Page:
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Black Teachers Hold Black Students To A Higher Standard

A new study by the Yale Child Study Center shows that implicit biases are first shaped by stereotypes teachers have of their own students. According to The Atlantic, these biases impact the expectations some Black educators have of Black students compared to their white counterparts.

The trend is a familiar one, documented across grade levels: Black students are disciplined more harshly than their white classmates. They’re about four times as likely to be suspended and almost twice as likely to be expelled. The pattern also extends to the youngest black learners. Federal education data released in June revealed black preschoolers were 3.6 times more likely to receive one or more out-of-school suspensions.

In the Yale study, 22% of the participants identified as Black, 67% as white demonstrated high or strong evidence of implicit biases. Black teachers admitted to holding young Black students to a higher behavioral standard even and recommend harsher discipline action to those student as opposed to their white peer.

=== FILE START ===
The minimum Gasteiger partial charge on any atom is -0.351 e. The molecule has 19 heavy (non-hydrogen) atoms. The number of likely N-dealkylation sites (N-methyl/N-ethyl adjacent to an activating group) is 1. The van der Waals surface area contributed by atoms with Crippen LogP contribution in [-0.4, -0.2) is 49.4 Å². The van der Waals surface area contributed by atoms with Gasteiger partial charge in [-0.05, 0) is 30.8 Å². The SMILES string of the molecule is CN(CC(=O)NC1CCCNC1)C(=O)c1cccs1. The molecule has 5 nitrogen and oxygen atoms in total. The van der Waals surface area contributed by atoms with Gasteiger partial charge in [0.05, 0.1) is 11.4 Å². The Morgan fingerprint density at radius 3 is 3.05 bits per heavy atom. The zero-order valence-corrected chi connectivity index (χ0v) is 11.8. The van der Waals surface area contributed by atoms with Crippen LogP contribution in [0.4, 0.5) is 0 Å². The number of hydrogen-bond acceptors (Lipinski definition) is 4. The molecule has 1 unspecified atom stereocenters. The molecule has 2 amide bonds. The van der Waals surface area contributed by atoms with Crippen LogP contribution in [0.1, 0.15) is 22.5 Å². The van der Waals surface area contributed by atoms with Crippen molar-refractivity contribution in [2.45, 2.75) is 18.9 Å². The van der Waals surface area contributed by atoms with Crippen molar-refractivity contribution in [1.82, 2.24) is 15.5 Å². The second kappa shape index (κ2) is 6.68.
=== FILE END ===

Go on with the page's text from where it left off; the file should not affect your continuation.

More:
Similarly, when the preschool educators learned the students’ family background, to offer some context for the “behavioral challenges,” the responses also diverged based on race. When the race of the teacher and the child were the same, there was greater empathy for the child; when the race of the teacher and the child differed, the additional family information led teachers to perceive the child’s behavior as more severe.

Read more of the study HERE. Are you surprised by the latest study or believe implicit biases is something that will remain the academic system forever?



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